Military jet chases unresponsive small plane over Washington, D.C.
WASHINGTON (AP) — A wayward and unresponsive business plane that flew over the nation's capital Sunday afternoon caused the military to scramble a fighter jet before the plane crashed in Virginia, officials said. The fighter jet caused a loud sonic boom that was heard across the capital region.
The Federal Aviation Administration says the Cessna Citation took off from Elizabethtown, Tenn., on Sunday and was headed for Long Island’s MacArthur Airport. Inexplicably, the plane turned around over New York’s Long Island and flew a straight path down over D.C. before it crashed over mountainous terrain near Montebello, Va., around 3:30 p.m.
It was not immediately clear why the plane was nonresponsive, why it crashed or how many people were on board.
A U.S. official confirmed to The Associated Press that the military jet had scrambled to respond to the small plane, which later crashed. The official was not authorized to publicly discuss details of the military operation and spoke on condition of anonymity.
Flight tracking sites showed the jet suffered a rapid spiraling descent, dropping at one point at a rate of more than 30,000 feet per minute before crashing in the St. Mary’s Wilderness.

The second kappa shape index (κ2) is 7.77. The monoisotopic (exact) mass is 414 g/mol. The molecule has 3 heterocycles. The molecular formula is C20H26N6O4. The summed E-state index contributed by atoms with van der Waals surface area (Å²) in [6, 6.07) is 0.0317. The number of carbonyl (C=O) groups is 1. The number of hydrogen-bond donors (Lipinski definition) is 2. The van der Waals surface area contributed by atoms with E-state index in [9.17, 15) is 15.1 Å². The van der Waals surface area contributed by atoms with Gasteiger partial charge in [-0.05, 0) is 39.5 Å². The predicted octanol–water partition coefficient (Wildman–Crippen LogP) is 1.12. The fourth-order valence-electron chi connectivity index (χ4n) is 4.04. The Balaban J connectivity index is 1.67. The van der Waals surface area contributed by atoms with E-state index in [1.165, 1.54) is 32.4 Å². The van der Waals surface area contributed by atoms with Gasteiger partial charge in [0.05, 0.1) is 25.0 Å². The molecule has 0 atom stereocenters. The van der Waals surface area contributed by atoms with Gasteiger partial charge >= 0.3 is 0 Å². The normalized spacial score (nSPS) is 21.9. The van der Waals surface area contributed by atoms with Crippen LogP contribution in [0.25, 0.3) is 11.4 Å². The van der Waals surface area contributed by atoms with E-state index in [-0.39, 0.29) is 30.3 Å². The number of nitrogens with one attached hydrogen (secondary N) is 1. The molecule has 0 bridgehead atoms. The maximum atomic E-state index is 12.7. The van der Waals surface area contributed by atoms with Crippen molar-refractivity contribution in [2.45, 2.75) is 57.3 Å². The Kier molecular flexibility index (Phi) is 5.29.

The North American Aerospace Defense Command later said in a statement that the F-16 was authorized to travel at supersonic speeds, which caused a sonic boom.
“During this event, the NORAD aircraft also used flares – which may have been visible to the public – in an attempt to draw attention from the pilot,” the statement said. “Flares are employed with highest regard for safety of the intercepted aircraft and people on the ground. Flares burn out quickly and completely and there is no danger to the people on the ground when dispensed.”
Virginia State Police said officers were notified of the potential crash shortly before 4 p.m. Police were still working to find the plane on Sunday evening but hadn’t been able to locate the crash site, police spokesperson Corinne Geller said.
The plane that crashed was registered to Encore Motors of Melbourne Inc. A woman who identified herself as Barbara Rumpel, who is listed as the president of the company in Melbourne, Fla., said she had no comment Sunday when reached by a reporter for The Associated Press.
President Joe Biden was playing golf at Joint Base Andrews around the time the fighter jet took off. Anthony Guglielmi, spokesperson for the U.S. Secret Service, said the incident had no impact on the president’s movements Sunday. Biden was playing golf at the Maryland military base with his brother in the afternoon.
A White House official said: “The President was briefed on the incident. The sound resulting from the authorized DOD aircraft was faint at JBA.”
The Pentagon and the D.C. Air National Guard did not immediately respond to requests for comment on Sunday.
Associated Press writers Chris Megerian in Washington and Christopher Weber in Los Angeles contributed to this report.
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